Iowa State University

Inside Iowa State
April 4, 1997

Learn about learning communities at symposium

by Anne Dolan
Strategies for expanding Iowa State's learning communities program will be the focus of a workshop for faculty and staff Friday, April 11. "Learning Together: A Symposium on Learning Communities" will begin at 9 a.m. and conclude by 2 p.m. in 171 Scheman. It is sponsored by the Center for Teaching Excellence and is open to all faculty, administrators and staff with a role in curriculum design, academic advising, student services, teaching or student recruitment and retention.

In learning communities, students register for a cluster of courses. Faculty offer cooperative class exercises to explore issues that cut across the curriculum. Academics and social interaction also can be combined in the students' living environment, whether on- or off-campus.

"We seem to be in agreement that we want to move ahead; we're just not sure how that will happen," said Steve Richardson, director of the teaching center. "It will involve a commitment of funds, people and other reources."

To lend some direction to the discussion, Richardson has invited three faculty members from other universities to share experiences. They are Steven Bauman, a faculty fellow associated with the Bradley Learning Community at the University of Wisconsin, Madison; Marty Townsend, director of the Campus Writing Program at the University of Missouri, Columbia; and Daniel Tompkins, a faculty fellow with the Learning Communities Program at Temple University, Philadelphia. Although Temple largely is a commuter campus, 80 percent of Temple freshmen are in learning communities. Richardson said he has asked the visitors to talk, as a panel, about what works and hasn't worked at their schools. In an afternoon breakout session, each will talk about his or her speciality: writing as a unifying element in learning communities (Townsend); diversity issues in building learning communities (Tompkins); and tying math skills to other areas of the curriculum and residence-based learning communities (Bauman).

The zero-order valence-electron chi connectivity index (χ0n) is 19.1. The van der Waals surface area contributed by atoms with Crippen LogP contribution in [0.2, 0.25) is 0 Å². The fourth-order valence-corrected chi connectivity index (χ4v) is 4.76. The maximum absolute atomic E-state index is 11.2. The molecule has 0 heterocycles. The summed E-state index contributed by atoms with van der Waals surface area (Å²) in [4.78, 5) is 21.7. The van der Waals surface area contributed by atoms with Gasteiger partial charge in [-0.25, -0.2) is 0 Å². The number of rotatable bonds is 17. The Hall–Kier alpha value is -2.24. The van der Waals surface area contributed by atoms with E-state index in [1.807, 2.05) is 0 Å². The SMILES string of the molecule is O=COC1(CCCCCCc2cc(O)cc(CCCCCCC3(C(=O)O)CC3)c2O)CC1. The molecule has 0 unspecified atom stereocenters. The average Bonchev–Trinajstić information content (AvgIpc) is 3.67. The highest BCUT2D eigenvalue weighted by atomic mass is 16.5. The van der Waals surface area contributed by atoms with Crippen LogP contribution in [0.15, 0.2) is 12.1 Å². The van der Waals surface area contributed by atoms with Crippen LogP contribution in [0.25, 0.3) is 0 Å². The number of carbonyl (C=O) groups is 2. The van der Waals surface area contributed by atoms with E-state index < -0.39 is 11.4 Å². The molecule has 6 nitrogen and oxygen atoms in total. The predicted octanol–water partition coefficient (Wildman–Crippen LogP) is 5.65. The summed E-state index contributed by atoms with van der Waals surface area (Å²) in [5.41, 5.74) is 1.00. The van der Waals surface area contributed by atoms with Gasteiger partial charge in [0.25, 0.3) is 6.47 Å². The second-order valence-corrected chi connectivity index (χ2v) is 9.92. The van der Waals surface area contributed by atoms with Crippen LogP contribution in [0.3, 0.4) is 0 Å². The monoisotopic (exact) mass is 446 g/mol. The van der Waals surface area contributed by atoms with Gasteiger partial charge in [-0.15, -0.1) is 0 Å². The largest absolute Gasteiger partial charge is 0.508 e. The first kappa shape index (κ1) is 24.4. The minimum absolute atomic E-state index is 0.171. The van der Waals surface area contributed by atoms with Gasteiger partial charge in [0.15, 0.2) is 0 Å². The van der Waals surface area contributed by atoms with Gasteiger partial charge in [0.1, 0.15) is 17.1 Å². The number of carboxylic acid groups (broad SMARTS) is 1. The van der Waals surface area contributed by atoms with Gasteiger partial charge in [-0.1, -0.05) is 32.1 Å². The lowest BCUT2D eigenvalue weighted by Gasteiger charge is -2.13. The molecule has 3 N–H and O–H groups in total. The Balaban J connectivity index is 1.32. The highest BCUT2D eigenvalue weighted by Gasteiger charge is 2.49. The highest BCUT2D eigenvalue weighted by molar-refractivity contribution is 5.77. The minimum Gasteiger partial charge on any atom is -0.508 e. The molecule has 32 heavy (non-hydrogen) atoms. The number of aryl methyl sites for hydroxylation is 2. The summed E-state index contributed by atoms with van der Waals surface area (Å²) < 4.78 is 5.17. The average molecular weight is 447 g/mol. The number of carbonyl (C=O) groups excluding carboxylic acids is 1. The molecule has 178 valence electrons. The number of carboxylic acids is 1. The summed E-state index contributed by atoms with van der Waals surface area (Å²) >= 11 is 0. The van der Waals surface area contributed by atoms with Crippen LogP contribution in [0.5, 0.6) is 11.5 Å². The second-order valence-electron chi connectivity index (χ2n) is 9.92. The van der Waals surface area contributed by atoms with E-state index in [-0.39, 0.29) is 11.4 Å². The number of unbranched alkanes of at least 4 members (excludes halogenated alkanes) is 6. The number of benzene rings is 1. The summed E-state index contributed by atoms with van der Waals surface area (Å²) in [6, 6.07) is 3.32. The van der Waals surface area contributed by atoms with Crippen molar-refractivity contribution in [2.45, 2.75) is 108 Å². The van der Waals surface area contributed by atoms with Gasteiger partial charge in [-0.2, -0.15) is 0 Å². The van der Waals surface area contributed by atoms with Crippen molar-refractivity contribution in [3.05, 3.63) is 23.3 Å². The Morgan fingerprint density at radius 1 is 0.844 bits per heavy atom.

Experienced faculty and staff from ISU's young learning communities program also will participate in the symposium. They are assistant registrar Laura Doering, associate professor of English Marty Graham and professor of biology Warren Dolphin.

The symposium is free and requires no advance registration.

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